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State v. Attanasio

New Jersey Superior Court, Appellate Division

Decided: September 30, 1966.


Gaulkin, Lewis and Labrecque.

Per Curiam

[92 NJSuper Page 268]

Defendant was convicted of misconduct in office in violation of N.J.S. 2A:85-1 (hereafter the first count) and of extortion in violation of N.J.S. 2A:105-1 (second count) while "a public officer of the Housing Authority, * * * to wit: a mason foreman," in that he did unlawfully and corruptly "solicit" and "receive and take, by color of his office, from Armando Cilento, the sum of $500 * * *" as a "fee" or "reward" not allowed by law. He was sentenced to one year in the Essex County Penitentiary on the first count and sentence was suspended on the second count, and he appeals.

Defendant's first point is that he was not "a 'public officer' within the intendment of the common law crime of misconduct in office and within the intendment of N.J.S. 2A:105-1." We hold that he was. State v. Begyn, 34 N.J. 35

[92 NJSuper Page 269]

(1961). He was a mason foreman and Cilento worked under him. It was defendant's job to supervise Cilento, to see that he did his work "with required skill" and efficiently, to evaluate "his work ability, physical fitness and character," and to report upon these matters to the executives of the Housing Authority. Defendant argues that there is no proof that he did so report on Cilento. That is immaterial. It is sufficient that defendant was in a position in which he appeared to be able to do so and that Cilento believed he could do so.

Defendant contends that the only statute under which the crime with which he was charged may be prosecuted is N.J.S. 2A:93-8; therefore, the indictment upon which he was convicted was invalid and the entire prosecution was illegal and, in any event, this statute evidences the legislative intent that foremen are not to be considered public officers. We disagree. Assuming that he could have been charged under N.J.S. 2A:93-8, that does not make the prosecution under N.J.S. 2A:85-1 and N.J.S. 2A:105-1 invalid or improper. Defendant was more than merely the foreman contemplated by N.J.S. 2A:93-8; as we have said, under the facts here involved he was a public officer. Cf. State v. Johnson, 67 N.J. Super. 414, 419 (App. Div. 1961).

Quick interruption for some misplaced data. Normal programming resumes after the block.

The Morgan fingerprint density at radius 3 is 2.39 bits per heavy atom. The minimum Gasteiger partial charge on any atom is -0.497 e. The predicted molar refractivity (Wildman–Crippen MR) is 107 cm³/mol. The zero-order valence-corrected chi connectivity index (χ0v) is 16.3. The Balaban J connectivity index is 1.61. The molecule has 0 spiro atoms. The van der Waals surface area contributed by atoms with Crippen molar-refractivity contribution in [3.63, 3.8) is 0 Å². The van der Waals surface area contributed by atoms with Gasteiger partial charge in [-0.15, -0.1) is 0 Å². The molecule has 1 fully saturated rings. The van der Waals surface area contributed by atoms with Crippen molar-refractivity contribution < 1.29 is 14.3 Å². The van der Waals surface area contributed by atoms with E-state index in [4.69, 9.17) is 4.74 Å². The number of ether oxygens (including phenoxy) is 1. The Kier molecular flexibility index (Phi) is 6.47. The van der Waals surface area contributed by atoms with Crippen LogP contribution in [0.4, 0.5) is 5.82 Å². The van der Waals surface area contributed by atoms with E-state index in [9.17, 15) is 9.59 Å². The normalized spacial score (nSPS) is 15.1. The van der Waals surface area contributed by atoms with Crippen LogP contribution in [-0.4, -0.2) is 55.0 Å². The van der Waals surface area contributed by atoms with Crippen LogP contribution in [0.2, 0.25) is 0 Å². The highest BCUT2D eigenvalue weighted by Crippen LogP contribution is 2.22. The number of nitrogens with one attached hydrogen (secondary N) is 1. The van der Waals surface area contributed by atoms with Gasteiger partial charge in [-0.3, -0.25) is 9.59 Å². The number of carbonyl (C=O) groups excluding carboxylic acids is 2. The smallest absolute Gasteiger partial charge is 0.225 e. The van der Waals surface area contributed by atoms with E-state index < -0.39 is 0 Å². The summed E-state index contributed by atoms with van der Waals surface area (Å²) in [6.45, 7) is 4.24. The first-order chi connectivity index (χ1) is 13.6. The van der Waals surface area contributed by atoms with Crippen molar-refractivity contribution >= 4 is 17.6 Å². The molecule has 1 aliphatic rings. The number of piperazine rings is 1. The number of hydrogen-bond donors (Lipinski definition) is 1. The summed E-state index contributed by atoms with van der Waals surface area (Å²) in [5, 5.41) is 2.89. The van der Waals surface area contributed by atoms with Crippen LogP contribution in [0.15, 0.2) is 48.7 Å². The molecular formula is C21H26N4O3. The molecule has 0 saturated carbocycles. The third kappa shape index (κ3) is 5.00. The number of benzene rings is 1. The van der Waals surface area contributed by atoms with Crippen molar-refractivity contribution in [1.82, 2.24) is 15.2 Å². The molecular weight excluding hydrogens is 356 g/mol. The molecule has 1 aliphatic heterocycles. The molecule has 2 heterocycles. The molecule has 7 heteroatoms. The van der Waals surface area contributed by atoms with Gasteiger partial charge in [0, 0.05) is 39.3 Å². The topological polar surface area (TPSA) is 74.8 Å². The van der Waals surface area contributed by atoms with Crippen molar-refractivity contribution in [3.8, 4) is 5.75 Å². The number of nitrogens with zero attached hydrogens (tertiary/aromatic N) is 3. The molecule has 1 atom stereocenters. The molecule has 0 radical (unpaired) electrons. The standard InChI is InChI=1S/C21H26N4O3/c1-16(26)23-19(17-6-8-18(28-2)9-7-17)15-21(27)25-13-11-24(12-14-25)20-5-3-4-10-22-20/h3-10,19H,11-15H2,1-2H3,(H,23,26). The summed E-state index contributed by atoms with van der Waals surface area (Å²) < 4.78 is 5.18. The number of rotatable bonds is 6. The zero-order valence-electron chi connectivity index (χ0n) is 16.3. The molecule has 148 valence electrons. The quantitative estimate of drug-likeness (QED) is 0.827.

Defendant argues also (Point III of his brief) that "the trial court erred in its various rulings on the essential element of 'color of office.'" What we have said about the first point disposes of this argument as well.

Defendant's next point is that "the trial court erred when it admitted evidence of an extraneous crime and of an extraneous non-criminal transaction." The indictment charged the payment of $500 by Cilento to defendant between March 10 and April 21, 1961. The evidence of the "extraneous crime" challenged was of the payment of $500 in 1958 by Cilento to defendant for assurance against being laid off; that of "the non-criminal transaction" was the payment of $86 by Cilento to defendant which defendant said was for a gift for a supervisor of their department. We find no error in the admission of this evidence. It was relevant to show the relationship of

[92 NJSuper Page 270]

the parties, the subservience of Cilento to defendant, and defendant's course of dealing with him and defendant's scheme, motive and intent. Cf. State v. Kociolek, 23 N.J. 400, 418-419 (1957); State v. Campisi, 47 N.J. Super. 455, 459 (App. Div. 1957).

Finally, defendant argues that "the trial court erred in its charge when it attributed certain testimony to the defendant." The defendant points out that he did not take the stand and yet the judge charged the jury as follows:

"Succinctly stated the State contends that the defendant Attanasio during the time alleged in the indictment, namely, March 10 to April 21, 1961, entered into a corrupt agreement pertaining to Cilento's employment in the Newark Housing Authority. The defendant denies this and contends that he did not have the power or the authority to do anything for Cilento, and that he never spoke to Cilento about his status as an employee, temporary or permanent, and that he never received any money from Cilento at any time."

Defendant argues that this was prejudicial error because it "clearly set up straw men of the defense which could be easily destroyed" especially since "Cilento quite innocently had given $300 to Attanasio" as a loan.

To begin with, we question whether the objections to the charge were specific enough to preserve to defendant the right to challenge the above-quoted portion thereof in this appeal. Be that as it may, the charge must be read as a whole and, so read, the challenged portion seems to us harmless. The jurors were well aware of the fact that defendant had not testified and it must have been obvious to them that the court was not talking about actual testimony but about the issues involved in the case.

The judgment is affirmed.


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